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Am Fam Physician. 2023;108(3):303-304

Author disclosure: No relevant financial relationships.

An otherwise healthy 69-year-old woman with no significant medical history presented with a facial rash that had appeared three days earlier. The rash had progressed to involve her left eyelid, and she had blurred vision.

Physical examination showed vesicles on erythematous bases around her left eye (Figure 1). Vesicles were present on the upper and lower eyelids, and redness of the eyes was noted. Other eye examination findings were normal. There was no purulent discharge, vesicles, or ulcers appreciated in the cornea. Findings on cranial nerve examination were unremarkable.


Based on the patient's history and physical examination findings, which one of the following is the most appropriate next step?

  • A. Start oral antiviral monotherapy.

  • B. Admit for intravenous antiviral therapy.

  • C. Start prednisone and oral antiviral

  • D. Refer urgently to ophthalmology.


The answer is D: refer urgently to ophthalmology to evaluate for herpes zoster ophthalmicus. Herpes zoster (shingles) is caused by reactivation of the varicella zoster virus. Herpes zoster ophthalmicus involves the ophthalmic division of the trigeminal nerve and can lead to severe vision-threatening complications.1 About 10% of the approximately 1 million herpes zoster cases per year present as herpes zoster ophthalmicus.2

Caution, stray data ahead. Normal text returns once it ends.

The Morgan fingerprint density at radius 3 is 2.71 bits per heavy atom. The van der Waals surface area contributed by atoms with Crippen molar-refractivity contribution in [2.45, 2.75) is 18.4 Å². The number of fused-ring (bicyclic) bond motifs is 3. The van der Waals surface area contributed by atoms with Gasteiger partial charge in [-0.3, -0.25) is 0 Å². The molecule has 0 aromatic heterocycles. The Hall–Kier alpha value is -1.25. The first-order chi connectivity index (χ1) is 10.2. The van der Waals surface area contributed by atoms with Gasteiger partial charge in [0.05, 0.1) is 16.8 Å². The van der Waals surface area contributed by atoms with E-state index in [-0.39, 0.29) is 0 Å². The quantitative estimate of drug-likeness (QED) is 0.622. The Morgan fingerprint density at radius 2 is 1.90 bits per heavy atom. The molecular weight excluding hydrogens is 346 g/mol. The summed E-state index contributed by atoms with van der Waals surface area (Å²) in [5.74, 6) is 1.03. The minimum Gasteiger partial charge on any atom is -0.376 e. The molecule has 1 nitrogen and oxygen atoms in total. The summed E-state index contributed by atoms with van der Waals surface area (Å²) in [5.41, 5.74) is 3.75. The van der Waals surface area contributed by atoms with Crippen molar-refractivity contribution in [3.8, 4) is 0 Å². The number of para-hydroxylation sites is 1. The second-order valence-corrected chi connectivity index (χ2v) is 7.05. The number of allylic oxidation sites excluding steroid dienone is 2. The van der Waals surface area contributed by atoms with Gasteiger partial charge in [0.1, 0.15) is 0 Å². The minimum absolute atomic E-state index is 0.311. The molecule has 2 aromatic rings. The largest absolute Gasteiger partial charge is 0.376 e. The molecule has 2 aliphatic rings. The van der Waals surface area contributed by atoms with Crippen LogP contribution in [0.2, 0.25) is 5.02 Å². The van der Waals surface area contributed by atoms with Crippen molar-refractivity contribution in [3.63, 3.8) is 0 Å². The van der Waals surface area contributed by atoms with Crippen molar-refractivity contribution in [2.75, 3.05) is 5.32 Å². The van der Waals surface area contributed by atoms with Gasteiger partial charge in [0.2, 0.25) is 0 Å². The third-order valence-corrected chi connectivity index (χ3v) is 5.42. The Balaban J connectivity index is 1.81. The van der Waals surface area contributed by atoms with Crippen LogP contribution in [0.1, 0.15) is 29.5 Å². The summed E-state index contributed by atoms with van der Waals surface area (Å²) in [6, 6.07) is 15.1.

Since 1995, the incidence of varicella has decreased through the widespread use of the varicella vaccine.3 However, most adults harbor latent virus. An estimated 99% of adults born before 1980 have had varicella infections, even if it was never diagnosed. In 2005, a live, attenuated vaccine became available for herpes zoster.4 The Advisory Committee on Immunization Practices recommends the zoster vaccine for adults older than 50 years to prevent herpes zoster and its complication of postherpetic neuralgia.2 Immunization is also recommended for younger adults with weakened immune systems.

Development of clinical herpes zoster is associated with aging, immunocompromised states, fatigue, or emotional stress. The classic presentation includes malaise, headache, edema, and paresthesia followed by a rash in the affected dermatome. The lesions usually present as erythematous vesicles. Ophthalmic involvement can result in serious complications, including keratitis, uveitis, blindness, orbital inflammation, and acute retinal necrosis.2,4,5

Herpes zoster ophthalmicus is commonly treated with oral antiviral agents; however, urgent referral to ophthalmology is needed for patients with ocular involvement. because prompt intervention reduces the risk of complications from corneal involvement. Treatment during the first 72 hours of the disease course has been shown to reduce pain and decrease vision-threatening complications. A 2022 systematic review of case reports found no significant difference in recovery rates between patients receiving oral and intravenous antiviral therapy.2,68

The views in this article are those of the authors and do not necessarily reflect the views or policy of the U.S. Department of the Navy, the U.S. Department of Defense, the U.S. government, or Naval Medical Center Camp Lejeune.

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